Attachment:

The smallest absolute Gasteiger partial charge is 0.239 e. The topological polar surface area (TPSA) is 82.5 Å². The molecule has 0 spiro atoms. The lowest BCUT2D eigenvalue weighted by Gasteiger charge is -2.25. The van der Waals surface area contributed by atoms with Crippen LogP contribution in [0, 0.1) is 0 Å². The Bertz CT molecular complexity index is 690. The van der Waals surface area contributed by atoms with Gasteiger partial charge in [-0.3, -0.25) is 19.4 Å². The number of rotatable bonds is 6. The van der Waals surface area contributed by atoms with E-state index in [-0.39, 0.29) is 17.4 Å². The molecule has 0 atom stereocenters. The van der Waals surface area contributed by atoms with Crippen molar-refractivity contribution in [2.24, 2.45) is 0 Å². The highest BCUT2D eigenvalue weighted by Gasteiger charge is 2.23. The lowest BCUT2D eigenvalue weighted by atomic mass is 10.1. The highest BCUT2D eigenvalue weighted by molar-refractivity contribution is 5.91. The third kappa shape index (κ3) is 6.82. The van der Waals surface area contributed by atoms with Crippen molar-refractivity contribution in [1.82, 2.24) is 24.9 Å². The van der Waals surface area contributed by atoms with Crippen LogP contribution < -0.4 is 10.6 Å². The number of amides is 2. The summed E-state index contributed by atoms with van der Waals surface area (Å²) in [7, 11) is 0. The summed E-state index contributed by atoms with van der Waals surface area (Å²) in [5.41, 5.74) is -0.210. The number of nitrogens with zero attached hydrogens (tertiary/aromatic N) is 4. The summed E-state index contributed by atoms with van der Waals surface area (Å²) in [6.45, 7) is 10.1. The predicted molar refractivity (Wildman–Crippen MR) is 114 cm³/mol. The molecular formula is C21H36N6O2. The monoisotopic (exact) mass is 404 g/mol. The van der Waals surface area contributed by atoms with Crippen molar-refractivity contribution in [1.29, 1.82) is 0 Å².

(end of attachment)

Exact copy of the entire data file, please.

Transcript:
The smallest absolute Gasteiger partial charge is 0.239 e. The topological polar surface area (TPSA) is 82.5 Å². The molecule has 0 spiro atoms. The lowest BCUT2D eigenvalue weighted by Gasteiger charge is -2.25. The van der Waals surface area contributed by atoms with Crippen LogP contribution in [0, 0.1) is 0 Å². The Bertz CT molecular complexity index is 690. The van der Waals surface area contributed by atoms with Gasteiger partial charge in [-0.3, -0.25) is 19.4 Å². The number of rotatable bonds is 6. The van der Waals surface area contributed by atoms with E-state index in [-0.39, 0.29) is 17.4 Å². The molecule has 0 atom stereocenters. The van der Waals surface area contributed by atoms with Crippen molar-refractivity contribution in [2.24, 2.45) is 0 Å². The highest BCUT2D eigenvalue weighted by Gasteiger charge is 2.23. The lowest BCUT2D eigenvalue weighted by atomic mass is 10.1. The highest BCUT2D eigenvalue weighted by molar-refractivity contribution is 5.91. The third kappa shape index (κ3) is 6.82. The van der Waals surface area contributed by atoms with Crippen molar-refractivity contribution in [1.82, 2.24) is 24.9 Å². The van der Waals surface area contributed by atoms with Crippen LogP contribution < -0.4 is 10.6 Å². The number of amides is 2. The summed E-state index contributed by atoms with van der Waals surface area (Å²) in [7, 11) is 0. The summed E-state index contributed by atoms with van der Waals surface area (Å²) in [5.41, 5.74) is -0.210. The number of nitrogens with zero attached hydrogens (tertiary/aromatic N) is 4. The summed E-state index contributed by atoms with van der Waals surface area (Å²) in [6.45, 7) is 10.1. The predicted molar refractivity (Wildman–Crippen MR) is 114 cm³/mol. The molecular formula is C21H36N6O2. The monoisotopic (exact) mass is 404 g/mol. The van der Waals surface area contributed by atoms with Crippen molar-refractivity contribution in [1.29, 1.82) is 0 Å².